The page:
United NationsDépartement des Affaires Économiques et Sociales Développement Durable

Cyprus, Singapore and United Arab Emirates

FIFTH SESSION OF THE OPEN WORKING GROUP ON
SUSTAINABLE DEVELOPMENT GOALS (OWG-SDG)
25-27 NOVEMBER 2013

STATEMENT ON ‘ENERGY’ MADE BY CYPRUS-SINGAPORE-UNITED ARAB EMIRATES, DELIVERED BY DEPUTY PERMANENT REPRESENTATIVE
OF SINGAPORE, MR MARK NEO, ON 27 NOV 2013



Mr Co-Chair,

1 I have the pleasure to deliver these remarks on behalf of Cyprus, Singapore, and the United Arab Emirates. We would like to thank the UN Technical Support Team for putting together comprehensive issues briefs with very useful and constructive suggestions for our deliberation. We would also like to thank the panellists of the interaction discussions yesterday.


2 Energy plays a critical role in the development process. No country has developed without access to reliable and affordable energy. The TST issues brief indicates that economic and social development is seriously impeded by the lack of sustainable energy services. Conversely, access to energy has a catalytic and multiplier effect in promoting health, improving livelihoods, creating jobs, and generating income. The issue of energy therefore underpins our goal to eradicate world poverty and hunger, and achieve global sustainable development and growth.


3 At the same time, it must not be forgotten that sustainable energy is both a question of how to match growing energy demand with the limited existing resources available by improving productivity and efficiency. In an increasingly resource- and carbon-constrained world, sustainable energy must refer to both sustainable sources of energy, including renewables, and the sustainable use of energy.


4 Against that backdrop, our Group would like to highlight three points with regard to this cluster. First: the cross-cutting nature of energy and its inter-linkages to other issues. The TST Issues Brief highlighted that sustainable energy is a key enabler of sustainable development. It is important to improve energy access rates and reduce the number of people who rely on using solid biomass to cook their meals and heat their homes, because these practices damage health and decrease productivity. Improving energy services also contributes to the effective delivery of education and healthcare, maintenance of efficient and stable economies, global food security, and environmental protection. In this regard, the proposal to include energy within clusters of different SDGs merits careful consideration.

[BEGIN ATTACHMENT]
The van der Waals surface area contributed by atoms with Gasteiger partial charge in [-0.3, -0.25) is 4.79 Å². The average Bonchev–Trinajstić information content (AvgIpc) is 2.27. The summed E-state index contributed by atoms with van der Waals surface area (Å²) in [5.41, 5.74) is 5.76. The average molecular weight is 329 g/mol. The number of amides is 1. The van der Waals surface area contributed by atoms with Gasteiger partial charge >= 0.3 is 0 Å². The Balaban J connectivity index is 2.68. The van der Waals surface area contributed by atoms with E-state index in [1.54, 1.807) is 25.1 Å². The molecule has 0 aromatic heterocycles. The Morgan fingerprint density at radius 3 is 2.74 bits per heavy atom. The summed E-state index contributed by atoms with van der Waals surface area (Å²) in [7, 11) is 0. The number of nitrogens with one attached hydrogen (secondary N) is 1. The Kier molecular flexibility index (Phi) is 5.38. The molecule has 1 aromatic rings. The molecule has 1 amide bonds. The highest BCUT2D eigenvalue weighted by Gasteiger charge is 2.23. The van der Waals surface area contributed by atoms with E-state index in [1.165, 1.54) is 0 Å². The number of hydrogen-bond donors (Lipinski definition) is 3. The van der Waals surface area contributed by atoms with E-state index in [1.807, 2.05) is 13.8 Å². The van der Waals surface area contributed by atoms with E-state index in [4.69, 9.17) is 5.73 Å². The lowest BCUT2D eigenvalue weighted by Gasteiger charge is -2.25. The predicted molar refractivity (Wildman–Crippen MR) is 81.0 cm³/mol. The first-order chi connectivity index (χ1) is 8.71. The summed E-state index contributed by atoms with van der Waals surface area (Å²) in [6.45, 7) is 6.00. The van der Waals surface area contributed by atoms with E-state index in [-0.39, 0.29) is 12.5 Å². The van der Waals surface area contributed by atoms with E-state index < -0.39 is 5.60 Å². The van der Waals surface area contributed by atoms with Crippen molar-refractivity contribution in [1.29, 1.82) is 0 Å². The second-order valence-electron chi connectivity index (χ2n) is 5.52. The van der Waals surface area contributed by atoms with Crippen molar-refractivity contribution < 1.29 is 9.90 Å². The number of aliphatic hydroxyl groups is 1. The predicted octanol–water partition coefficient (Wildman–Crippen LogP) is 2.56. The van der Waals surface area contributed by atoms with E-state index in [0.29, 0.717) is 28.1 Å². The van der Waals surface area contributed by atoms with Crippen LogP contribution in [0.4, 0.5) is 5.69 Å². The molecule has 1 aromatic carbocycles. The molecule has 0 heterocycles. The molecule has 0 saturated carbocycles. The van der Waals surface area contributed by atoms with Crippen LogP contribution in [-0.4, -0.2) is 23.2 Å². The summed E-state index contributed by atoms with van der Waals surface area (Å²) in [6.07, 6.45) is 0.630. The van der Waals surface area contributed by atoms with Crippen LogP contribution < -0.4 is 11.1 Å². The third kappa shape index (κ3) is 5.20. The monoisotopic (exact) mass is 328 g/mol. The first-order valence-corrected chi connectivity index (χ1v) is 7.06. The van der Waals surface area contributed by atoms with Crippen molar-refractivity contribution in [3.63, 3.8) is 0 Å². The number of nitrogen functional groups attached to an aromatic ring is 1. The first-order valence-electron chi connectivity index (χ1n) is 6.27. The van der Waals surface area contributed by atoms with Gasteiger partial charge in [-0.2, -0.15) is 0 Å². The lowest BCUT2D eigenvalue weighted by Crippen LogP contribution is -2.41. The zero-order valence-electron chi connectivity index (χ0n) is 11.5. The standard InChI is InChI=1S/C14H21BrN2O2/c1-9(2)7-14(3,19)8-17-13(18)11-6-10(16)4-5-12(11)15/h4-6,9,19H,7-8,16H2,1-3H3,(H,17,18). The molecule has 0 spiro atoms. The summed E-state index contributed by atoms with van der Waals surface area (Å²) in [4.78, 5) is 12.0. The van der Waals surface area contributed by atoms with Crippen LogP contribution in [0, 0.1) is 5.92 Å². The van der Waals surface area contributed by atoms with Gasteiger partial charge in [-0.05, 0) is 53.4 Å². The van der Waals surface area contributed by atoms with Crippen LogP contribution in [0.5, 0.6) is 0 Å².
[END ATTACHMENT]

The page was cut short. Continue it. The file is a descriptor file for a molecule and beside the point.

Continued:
5 Second: the importance of energy efficiency and renewable energy. According to the TST issues brief, energy efficiency is key to the transformation of energy systems, and is a proven and immediate, cost-effective near-term option for coping with global energy demands. We also recognise that renewable energy can play a critical role in sustainable energy provision. Potentials for energy efficiency and renewable energy vary, thus countries need to identify appropriate measure according to their different national circumstances. Renewable energy potentials have yet to be fully exploited and further investment and technological advances are sought.


6 Third: the need for universality, flexibility, and adaptability of goals. Any SDGs on energy must be flexible and adaptable to unique national circumstances, priorities, and policies, in order for them to be applicable and effective. This is because the path to achieving sustainable energy in each country may be different and complex, and must be tailored to suit specific needs.


Mr Co-Chair,

7 The integration of energy across sectors and other goals is crucial because its impacts cut across multiple issues and clusters. At the same time, national circumstances, priorities, and policies must be taken into consideration when we consider energy in the context of potential SDGs. Improving energy access and services also depends on the adequate provision of means of implementation, capacity-building, significant investment in technology and innovation, and commitment to improve governance and infrastructure. Thus, we call Member States to keep these multiple elements in mind as we engage in discussions in today’s meeting.



. . . . .